Just Label It: Vermont Leads the Way on Food Transparency

Just label it: Vermont leads the way on food system transparency

By Daniel Barlow

Our opponents called the idea crazy. We were told Vermont would become a food desert. Even if the bill passed, they told us we would lose the case in court.

Those dire and unfounded warnings didn’t stop Vermonters from demanding something that made a lot of sense to them – the creation of a state system to label genetically engineered food sold. Farmers, consumers, and business leaders in the Green Mountain State were tired of inaction on the federal level to bring some simple and straightforward transparency to our food system.

Not only did we pass that bill, we have proved those critics wrong.

The Vermont Legislature approved Act 120 in the spring of 2014. Gov. Shumlin, a Democrat who hails from the small rural town of Putney, supported the bill and signed it into law on the front steps of the State House as employees from Ben & Jerry’s, who recently began removing GMO ingredients from its products, handed out free ice cream samples.

That victory didn’t always seem possible.

Vermont has long considered various forms of GMO labeling, including a failed attempt to bolster and protect organic farming by labeling genetically engineered seeds. When Vermont Businesses for Social Responsibility joined organizations like the Vermont Public Interest Research Group and Rural Vermont four years ago in supporting a new effort to pass a GMO labeling bill we were optimistic that our little state could change the way the whole country looks at and buys food.

But we also very aware of the forces we were up against – powerful lobbyists representing large supermarket chains, the biotech industry, and industrial farms. They used every scare tactic in the book to try and convince Vermonters and legislators that our state would be annexed from the national food system due to our proposed labeling law.

Generating business support for the bill was essential. In addition to Ben & Jerry’s, companies like New Chapter in Brattleboro, Vermont Bean Crafters in Waitsfield, and Gringo Jack’s in Manchester cited the explosive growth of GMO-free products – with sales of $200 billion in the United States in 2014. Labeling is on the way, business leader said, and Vermont can seize part of that market by cleaning up our food system now.

Our GMO labeling law takes effect on July 1 – legislators added in a two-year delay to allow time for businesses to update packaging or ingredients. But already many of the products on our shelves already carry the label. Just this year, companies like ConAgra, Kellogg’s, General Mills, Mars have announced they are labeling their GMO food in compliance with Vermont’s new law.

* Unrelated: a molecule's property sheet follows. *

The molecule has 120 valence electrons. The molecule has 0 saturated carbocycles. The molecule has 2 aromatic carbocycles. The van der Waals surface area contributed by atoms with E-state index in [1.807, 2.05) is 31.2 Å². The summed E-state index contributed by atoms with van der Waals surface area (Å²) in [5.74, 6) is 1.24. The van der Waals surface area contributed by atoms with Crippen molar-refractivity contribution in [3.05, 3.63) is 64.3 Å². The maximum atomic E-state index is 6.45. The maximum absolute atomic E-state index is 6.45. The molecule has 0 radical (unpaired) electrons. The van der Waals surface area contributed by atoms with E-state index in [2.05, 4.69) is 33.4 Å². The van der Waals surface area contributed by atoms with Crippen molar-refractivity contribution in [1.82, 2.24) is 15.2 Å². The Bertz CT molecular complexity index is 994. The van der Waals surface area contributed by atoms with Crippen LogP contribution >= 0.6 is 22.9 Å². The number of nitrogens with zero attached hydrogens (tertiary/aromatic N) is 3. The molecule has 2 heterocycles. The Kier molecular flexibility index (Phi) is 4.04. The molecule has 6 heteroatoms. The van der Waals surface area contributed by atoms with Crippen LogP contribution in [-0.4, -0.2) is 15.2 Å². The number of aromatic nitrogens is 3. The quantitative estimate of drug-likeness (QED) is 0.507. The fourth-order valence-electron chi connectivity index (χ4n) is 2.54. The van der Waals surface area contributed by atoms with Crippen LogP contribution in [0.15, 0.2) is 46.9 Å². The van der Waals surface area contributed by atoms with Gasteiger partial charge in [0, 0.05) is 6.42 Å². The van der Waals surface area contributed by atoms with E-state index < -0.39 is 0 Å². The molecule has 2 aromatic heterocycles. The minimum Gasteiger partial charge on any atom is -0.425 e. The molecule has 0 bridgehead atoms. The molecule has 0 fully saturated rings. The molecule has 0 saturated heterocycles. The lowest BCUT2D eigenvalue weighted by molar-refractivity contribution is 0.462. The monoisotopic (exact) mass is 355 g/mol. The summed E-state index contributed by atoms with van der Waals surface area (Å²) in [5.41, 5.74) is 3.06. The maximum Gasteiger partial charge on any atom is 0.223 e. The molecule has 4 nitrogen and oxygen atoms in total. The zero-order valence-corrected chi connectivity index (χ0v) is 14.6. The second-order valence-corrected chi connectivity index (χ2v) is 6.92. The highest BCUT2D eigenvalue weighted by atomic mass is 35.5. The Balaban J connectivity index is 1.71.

The Grocer’s Manufacturing Association immediately sued Vermont after the bill signing. The case has been defended vigorously by Vermont Attorney General Bill Sorrell’s office and a preliminary ruling landed largely in Vermont’s favor. Still, in the unlikely chance that a court overturns the bill, it’s intent has already rippled across the food industry.

Earlier this year, during the height of our legislative session, there was buzz at the State House of an effort to repeal the Vermont law before it was enacted. Those rumors did not amount to anything beyond talk. The law had support from legislators, business, and regulators.

A few days after the repeal fires died down, a lobbyist friend of mine who also worked on the labeling campaign, bought a packet of M&M’s in the State House cafeteria. On the back of the package was the label we worked so hard for: “This product contains genetically engineered ingredients.”

It was the first time we had seen those words. Soon, it will be routine.

Looks like little Vermont did the impossible – We changed the food system for the entire country.

Daniel Barlow is the public policy manager at Vermont Businesses for Social Responsibility. Founded in 1990, VBSR is a non-profit, statewide business trade organization with a mission to advance business ethics that value multiple bottom lines- economic, social, and environmental. www.vbsr.org